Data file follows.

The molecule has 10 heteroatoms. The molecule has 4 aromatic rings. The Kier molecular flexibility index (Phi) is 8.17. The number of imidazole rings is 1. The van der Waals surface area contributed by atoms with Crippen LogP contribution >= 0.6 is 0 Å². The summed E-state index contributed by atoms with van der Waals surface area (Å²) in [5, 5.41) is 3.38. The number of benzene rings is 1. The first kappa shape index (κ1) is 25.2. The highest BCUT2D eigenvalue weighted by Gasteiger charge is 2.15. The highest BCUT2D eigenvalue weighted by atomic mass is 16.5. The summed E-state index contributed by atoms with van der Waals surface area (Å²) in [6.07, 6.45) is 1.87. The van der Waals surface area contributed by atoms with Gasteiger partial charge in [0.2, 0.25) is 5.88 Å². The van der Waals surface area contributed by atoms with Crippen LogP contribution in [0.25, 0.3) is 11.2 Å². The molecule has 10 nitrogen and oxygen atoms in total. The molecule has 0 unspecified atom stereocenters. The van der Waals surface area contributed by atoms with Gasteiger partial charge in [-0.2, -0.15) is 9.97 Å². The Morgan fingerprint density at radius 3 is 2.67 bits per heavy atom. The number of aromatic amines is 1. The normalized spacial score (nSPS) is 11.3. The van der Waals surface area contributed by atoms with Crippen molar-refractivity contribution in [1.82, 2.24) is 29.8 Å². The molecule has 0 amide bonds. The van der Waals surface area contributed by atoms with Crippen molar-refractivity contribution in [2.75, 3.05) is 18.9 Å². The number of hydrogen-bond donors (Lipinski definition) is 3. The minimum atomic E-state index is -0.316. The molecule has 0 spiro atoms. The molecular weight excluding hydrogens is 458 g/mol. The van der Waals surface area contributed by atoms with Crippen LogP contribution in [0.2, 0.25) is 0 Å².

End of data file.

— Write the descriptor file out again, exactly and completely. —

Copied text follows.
The molecule has 10 heteroatoms. The molecule has 4 aromatic rings. The Kier molecular flexibility index (Phi) is 8.17. The number of imidazole rings is 1. The van der Waals surface area contributed by atoms with Crippen LogP contribution >= 0.6 is 0 Å². The summed E-state index contributed by atoms with van der Waals surface area (Å²) in [5, 5.41) is 3.38. The number of benzene rings is 1. The first kappa shape index (κ1) is 25.2. The highest BCUT2D eigenvalue weighted by Gasteiger charge is 2.15. The highest BCUT2D eigenvalue weighted by atomic mass is 16.5. The summed E-state index contributed by atoms with van der Waals surface area (Å²) in [6.07, 6.45) is 1.87. The van der Waals surface area contributed by atoms with Gasteiger partial charge in [0.2, 0.25) is 5.88 Å². The van der Waals surface area contributed by atoms with Crippen LogP contribution in [0.25, 0.3) is 11.2 Å². The molecule has 10 nitrogen and oxygen atoms in total. The molecule has 0 unspecified atom stereocenters. The van der Waals surface area contributed by atoms with Gasteiger partial charge in [-0.2, -0.15) is 9.97 Å². The Morgan fingerprint density at radius 3 is 2.67 bits per heavy atom. The number of aromatic amines is 1. The normalized spacial score (nSPS) is 11.3. The van der Waals surface area contributed by atoms with Crippen molar-refractivity contribution in [1.82, 2.24) is 29.8 Å². The molecule has 0 amide bonds. The van der Waals surface area contributed by atoms with Crippen molar-refractivity contribution in [2.75, 3.05) is 18.9 Å². The number of hydrogen-bond donors (Lipinski definition) is 3. The minimum atomic E-state index is -0.316. The molecule has 0 spiro atoms. The molecular weight excluding hydrogens is 458 g/mol. The van der Waals surface area contributed by atoms with Crippen LogP contribution in [0.2, 0.25) is 0 Å².